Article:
What is good teaching?
Good teaching involves five basic components.
This column is the first in a series in which Phillip Wankat and Frank Oreovicz, authors of Teaching Engineering (McGraw-Hill, 1993), explore teaching strategies and classroom issues related to engineering education.
The vast majority of professors want to be good teachers. In his book Reflective Faculty Evaluation (JosseyBass, 1993), author John Centra cites a study of 35,000 professors in which 98 percent of them considered being a good teacher an essential goal (we’re not sure what’s wrong with the other 2 percent). But what is good teaching? Traditional definitions often fall short, neglecting to specify content, ignoring sustainability, and failing to address the need to promote future student growth. With this in mind, we developed the following definition of good teaching.
Good teaching involves five basic components:
* instructional methods that facilitate student involvement
* the right content
* instructional strategies that maximize teaching efficiency and student learning
* good attitudes on the part of the teacher and the student
* promotion of lifelong learning skills.
By keeping these components in mind, we can all become better teachers. Here are some steps to get you started.
1. Effective Instructional Methods. You can boost learning levels by choosing instructional methods that increase student involvement, such as cooperative groups, simulations, real projects, involvement with industry, and mastery instruction. Writing course objectives and sharing them with students will also increase learning, if you test students on these objectives.
2. The Right Content. The right content includes both fundamentals and practical aspects of engineering. Ruthlessly cull obsolete material from your course outline. When deciding what material to discard, don’t blindly follow textbooks as their authors tend to be very conservative. To determine appropriate technical content, consult your peers in industry and other professors, particularly those who teach follow-up and prerequisite courses. Be sure to stress the importance of communication, interpersonal, and other “soft skills” as well. The average workday requires engineers to use these skills as often as technical ones.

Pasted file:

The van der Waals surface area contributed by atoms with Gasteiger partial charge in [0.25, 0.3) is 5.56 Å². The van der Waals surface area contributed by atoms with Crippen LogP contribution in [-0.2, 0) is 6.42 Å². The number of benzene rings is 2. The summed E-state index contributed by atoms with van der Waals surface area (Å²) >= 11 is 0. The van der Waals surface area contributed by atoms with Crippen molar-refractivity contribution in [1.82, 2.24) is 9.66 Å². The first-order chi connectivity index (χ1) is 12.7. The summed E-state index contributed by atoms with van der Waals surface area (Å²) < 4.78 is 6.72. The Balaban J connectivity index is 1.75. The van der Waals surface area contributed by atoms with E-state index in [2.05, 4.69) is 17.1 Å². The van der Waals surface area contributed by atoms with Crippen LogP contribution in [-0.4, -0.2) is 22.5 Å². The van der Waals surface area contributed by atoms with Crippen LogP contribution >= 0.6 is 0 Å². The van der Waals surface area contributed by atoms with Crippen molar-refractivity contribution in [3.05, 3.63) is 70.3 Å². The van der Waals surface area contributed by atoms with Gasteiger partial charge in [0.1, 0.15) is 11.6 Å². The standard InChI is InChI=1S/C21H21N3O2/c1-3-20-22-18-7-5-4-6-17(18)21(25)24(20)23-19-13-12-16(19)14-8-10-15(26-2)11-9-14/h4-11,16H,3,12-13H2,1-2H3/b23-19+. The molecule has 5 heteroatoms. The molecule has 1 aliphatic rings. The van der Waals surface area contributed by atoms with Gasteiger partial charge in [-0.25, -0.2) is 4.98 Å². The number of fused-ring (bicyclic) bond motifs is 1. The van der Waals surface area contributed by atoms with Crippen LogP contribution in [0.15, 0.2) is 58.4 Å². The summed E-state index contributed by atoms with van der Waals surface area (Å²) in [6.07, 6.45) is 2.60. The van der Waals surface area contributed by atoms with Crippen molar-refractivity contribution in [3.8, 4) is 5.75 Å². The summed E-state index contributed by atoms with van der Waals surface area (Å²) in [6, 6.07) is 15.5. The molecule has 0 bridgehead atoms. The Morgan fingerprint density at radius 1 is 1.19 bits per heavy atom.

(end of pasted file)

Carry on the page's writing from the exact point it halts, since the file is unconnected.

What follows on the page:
3. Efficient Teaching Strategies. Your teaching will be unsustainable if the ratio of student learning to the amount of teaching time invested is low. Lectures can minimize your preparation time, but they do not maximize learning unless students actively participate. Along with lectures use other methods that encourage students to learn independently (e.g., projects) and to work with other students (e.g., cooperative groups). To ensure students get the most out of class activities, keep the workload reasonable. Solve test and homework problems before handing them out. Remember students will likely need three or four times the amount of time you do to solve a problem. To help improve your overall efficiency, teach a course three or four years in a row.
4. Good Attitudes. Start with a good attitude yourself. Develop rapport with students by learning and using their names. Be friendly and accessible, and praise students even when they only partially attain goals. Explain the content’s power, stressing what students will be able to do once they have learned the material. Most importantly, avoid the four activities Centra identifies as fatal to student morale: particularistic grading; moral turpitude; interpersonal disregard; and inadequate planning. In other words: Grade students fairly; do not harass them or behave unethically; treat them all as individuals; and prepare for the semester and each class.
5. Lifelong Learning. The rapid pace of technological change makes lifelong learning a prerequisite for engineers. To ensure that students learn how to learn, assign projects that require independent work. To teach them how to correct their own misconceptions, create activities where students practice evaluating their own and others’ work. Include a few objectives, homework problems, and test questions in your course that you don’t cover in class.
Phillip Wankat is a chemical engineering professor at Purdue University; Frank Oreovicz is an education communications specialist at Purdue’s chemical engineering school The authors welcome readers’ feedback. You can reach them via e-mail at firstname.lastname@example.org and email@example.com.
Copyright American Society for Engineering Education Sep 1998
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